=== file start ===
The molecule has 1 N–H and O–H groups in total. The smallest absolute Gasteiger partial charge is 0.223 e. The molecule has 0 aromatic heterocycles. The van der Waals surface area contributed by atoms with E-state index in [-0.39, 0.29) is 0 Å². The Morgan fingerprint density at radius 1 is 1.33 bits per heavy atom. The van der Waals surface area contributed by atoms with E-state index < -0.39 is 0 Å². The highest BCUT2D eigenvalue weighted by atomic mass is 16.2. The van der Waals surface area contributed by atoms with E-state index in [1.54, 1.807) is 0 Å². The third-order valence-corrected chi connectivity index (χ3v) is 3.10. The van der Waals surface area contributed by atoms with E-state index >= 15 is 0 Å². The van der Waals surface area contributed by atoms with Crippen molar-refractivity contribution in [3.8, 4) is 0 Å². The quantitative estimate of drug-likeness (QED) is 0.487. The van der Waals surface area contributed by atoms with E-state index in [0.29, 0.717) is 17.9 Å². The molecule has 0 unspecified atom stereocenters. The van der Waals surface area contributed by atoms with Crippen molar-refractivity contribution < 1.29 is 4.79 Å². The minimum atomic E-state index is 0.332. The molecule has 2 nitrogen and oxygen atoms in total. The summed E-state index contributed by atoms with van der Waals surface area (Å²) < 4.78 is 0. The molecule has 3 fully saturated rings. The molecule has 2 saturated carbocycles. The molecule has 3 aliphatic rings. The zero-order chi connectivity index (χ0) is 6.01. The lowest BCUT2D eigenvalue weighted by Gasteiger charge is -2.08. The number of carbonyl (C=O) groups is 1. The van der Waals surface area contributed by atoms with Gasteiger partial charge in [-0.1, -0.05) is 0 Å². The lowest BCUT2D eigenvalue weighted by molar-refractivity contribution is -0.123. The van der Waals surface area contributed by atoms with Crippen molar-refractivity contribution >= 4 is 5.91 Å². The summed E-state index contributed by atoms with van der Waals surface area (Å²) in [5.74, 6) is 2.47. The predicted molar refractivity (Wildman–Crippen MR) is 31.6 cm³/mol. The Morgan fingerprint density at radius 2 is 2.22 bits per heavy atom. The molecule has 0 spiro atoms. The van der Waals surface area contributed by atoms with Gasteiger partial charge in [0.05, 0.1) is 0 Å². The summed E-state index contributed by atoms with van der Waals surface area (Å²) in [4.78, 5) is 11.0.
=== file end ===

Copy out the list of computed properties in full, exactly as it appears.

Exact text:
The molecule has 1 N–H and O–H groups in total. The smallest absolute Gasteiger partial charge is 0.223 e. The molecule has 0 aromatic heterocycles. The van der Waals surface area contributed by atoms with E-state index in [-0.39, 0.29) is 0 Å². The Morgan fingerprint density at radius 1 is 1.33 bits per heavy atom. The van der Waals surface area contributed by atoms with E-state index < -0.39 is 0 Å². The highest BCUT2D eigenvalue weighted by atomic mass is 16.2. The van der Waals surface area contributed by atoms with E-state index in [1.54, 1.807) is 0 Å². The third-order valence-corrected chi connectivity index (χ3v) is 3.10. The van der Waals surface area contributed by atoms with E-state index >= 15 is 0 Å². The van der Waals surface area contributed by atoms with Crippen molar-refractivity contribution in [3.8, 4) is 0 Å². The quantitative estimate of drug-likeness (QED) is 0.487. The van der Waals surface area contributed by atoms with E-state index in [0.29, 0.717) is 17.9 Å². The molecule has 0 unspecified atom stereocenters. The van der Waals surface area contributed by atoms with Crippen molar-refractivity contribution < 1.29 is 4.79 Å². The minimum atomic E-state index is 0.332. The molecule has 2 nitrogen and oxygen atoms in total. The summed E-state index contributed by atoms with van der Waals surface area (Å²) < 4.78 is 0. The molecule has 3 fully saturated rings. The molecule has 2 saturated carbocycles. The molecule has 3 aliphatic rings. The zero-order chi connectivity index (χ0) is 6.01. The lowest BCUT2D eigenvalue weighted by Gasteiger charge is -2.08. The number of carbonyl (C=O) groups is 1. The van der Waals surface area contributed by atoms with Gasteiger partial charge in [-0.1, -0.05) is 0 Å². The lowest BCUT2D eigenvalue weighted by molar-refractivity contribution is -0.123. The van der Waals surface area contributed by atoms with Crippen molar-refractivity contribution >= 4 is 5.91 Å². The summed E-state index contributed by atoms with van der Waals surface area (Å²) in [5.74, 6) is 2.47. The predicted molar refractivity (Wildman–Crippen MR) is 31.6 cm³/mol. The Morgan fingerprint density at radius 2 is 2.22 bits per heavy atom. The molecule has 0 spiro atoms. The van der Waals surface area contributed by atoms with Gasteiger partial charge in [0.05, 0.1) is 0 Å². The summed E-state index contributed by atoms with van der Waals surface area (Å²) in [4.78, 5) is 11.0.